The doctors will e-mail you now. At least, we hope they will.
For all the amazing potential held by personalized electronic health records (EHRs) the biggest obstacle to their wide spread use is getting physicians to consider corresponding with patients by e-mail as part of their jobs. In order to enable patients to communicate with their physicians and keep their EHR updated, most electronic medical records vendors provide a “patient portal.”
There are some good reasons why doctors aren’t crazy about the idea of providing thousands of patients with an electronic link to their office. Most physicians, who still practice under a fee-for-service reimbursement, do not get paid for answering patients e-mail, and their work days are already insanely busy.
Epic, the healthcare information technology company which now has more than 10 million people using its EHR called myChart, has compiled a list of reasons that doctors give to avoid using the tool to link with their patients. While many of these are eventually proven to be false concerns, they include: their in-boxes will be immediately flooded with patients’ questions; they will be giving away free care; and patients are already impressed with their care, so it isn’t necessary.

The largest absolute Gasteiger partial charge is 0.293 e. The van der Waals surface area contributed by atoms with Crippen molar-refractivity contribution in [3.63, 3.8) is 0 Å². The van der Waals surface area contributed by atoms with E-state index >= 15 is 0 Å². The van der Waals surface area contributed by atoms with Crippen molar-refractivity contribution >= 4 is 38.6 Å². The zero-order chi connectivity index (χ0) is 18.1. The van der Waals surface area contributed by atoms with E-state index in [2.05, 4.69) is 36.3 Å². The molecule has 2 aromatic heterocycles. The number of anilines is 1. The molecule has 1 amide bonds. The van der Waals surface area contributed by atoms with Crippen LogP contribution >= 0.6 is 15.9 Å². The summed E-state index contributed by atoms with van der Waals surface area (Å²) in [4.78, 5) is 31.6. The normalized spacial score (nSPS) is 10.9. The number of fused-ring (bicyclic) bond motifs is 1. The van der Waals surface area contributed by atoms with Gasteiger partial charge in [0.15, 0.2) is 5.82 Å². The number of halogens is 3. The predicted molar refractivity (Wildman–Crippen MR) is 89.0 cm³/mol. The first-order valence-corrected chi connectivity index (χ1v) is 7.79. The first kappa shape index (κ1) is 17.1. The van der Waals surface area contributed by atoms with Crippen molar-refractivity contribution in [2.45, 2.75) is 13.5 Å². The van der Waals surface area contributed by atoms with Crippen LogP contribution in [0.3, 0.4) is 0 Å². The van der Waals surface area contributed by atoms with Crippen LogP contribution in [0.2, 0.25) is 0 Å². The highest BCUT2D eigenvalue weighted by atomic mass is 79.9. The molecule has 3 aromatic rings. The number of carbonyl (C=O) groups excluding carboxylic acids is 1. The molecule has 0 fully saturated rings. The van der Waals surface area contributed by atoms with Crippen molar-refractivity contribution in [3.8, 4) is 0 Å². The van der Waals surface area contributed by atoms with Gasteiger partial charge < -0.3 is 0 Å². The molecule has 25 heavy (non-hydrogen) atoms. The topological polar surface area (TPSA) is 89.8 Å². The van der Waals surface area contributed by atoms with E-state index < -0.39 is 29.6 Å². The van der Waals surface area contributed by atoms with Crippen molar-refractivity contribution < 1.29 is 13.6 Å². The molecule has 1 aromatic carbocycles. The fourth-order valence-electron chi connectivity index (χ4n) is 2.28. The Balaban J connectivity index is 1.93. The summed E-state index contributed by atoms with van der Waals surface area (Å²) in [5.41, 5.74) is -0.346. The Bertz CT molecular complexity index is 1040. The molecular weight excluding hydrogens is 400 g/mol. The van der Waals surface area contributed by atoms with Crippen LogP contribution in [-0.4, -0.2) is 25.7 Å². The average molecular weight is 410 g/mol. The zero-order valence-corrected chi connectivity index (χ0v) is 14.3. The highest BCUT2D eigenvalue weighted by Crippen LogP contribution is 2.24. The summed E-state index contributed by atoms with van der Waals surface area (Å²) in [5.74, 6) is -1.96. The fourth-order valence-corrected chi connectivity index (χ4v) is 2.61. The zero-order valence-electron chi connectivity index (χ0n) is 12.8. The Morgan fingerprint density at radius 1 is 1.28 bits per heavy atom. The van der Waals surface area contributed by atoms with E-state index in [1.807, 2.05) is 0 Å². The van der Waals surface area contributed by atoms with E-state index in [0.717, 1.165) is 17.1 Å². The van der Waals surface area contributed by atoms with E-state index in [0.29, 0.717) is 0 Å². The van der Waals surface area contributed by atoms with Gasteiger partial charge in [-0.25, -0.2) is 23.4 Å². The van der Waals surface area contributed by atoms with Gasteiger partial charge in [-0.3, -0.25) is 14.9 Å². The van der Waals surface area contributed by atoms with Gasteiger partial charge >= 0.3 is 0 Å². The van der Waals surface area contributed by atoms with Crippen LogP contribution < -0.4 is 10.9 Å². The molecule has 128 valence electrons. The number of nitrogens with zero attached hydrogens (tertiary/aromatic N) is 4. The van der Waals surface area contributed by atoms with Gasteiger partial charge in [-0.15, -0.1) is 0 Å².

Despite all these concerns and the very real demands on their income, work days, and professional autonomy, there is a rather selfish reason why physicians should consider using a personalized EHR with their patients.
Piedmont Healthcare will transition to using Epic myChart beginning in August 2012.
Dr. Coleman admits to having a lot of the same concerns of other physicians until he was forced to start using NextMD more than two years ago and discovered “this isn’t so bad.”
He estimates that he responds to five to 10 e-mails a day from patients and it takes him less than 15 minutes. His staff handles the e-mails requesting prescription refills, scheduling appointments, and other items that don’t require a physician’s time. Corresponding with his patients by e-mail eliminates phone tag that occurs when patients call his office with questions.
“E-mail is so much easier on my staff,” says Dr. Coleman, who estimates that about half his patients use it.
He says e-mail has changed the way he practices medicine. He uses voice recognition software to e-mail lab results to his patients, complete with his explanation of the findings, within 36 hours.
Dr. Coleman expects that we are only beginning to see changes that will involve the patient. He envisions a day when the practice can actually start the physician visit at home. For example, a patient with a sore throat may complete a questionnaire that will then be integrated in the patient record and make the visit that much more efficient.
In the meantime, for the many physicians being pressured to offer e-mail correspondence to their patients, remember the brave discovery of those who have gone before you: “this isn’t so bad.”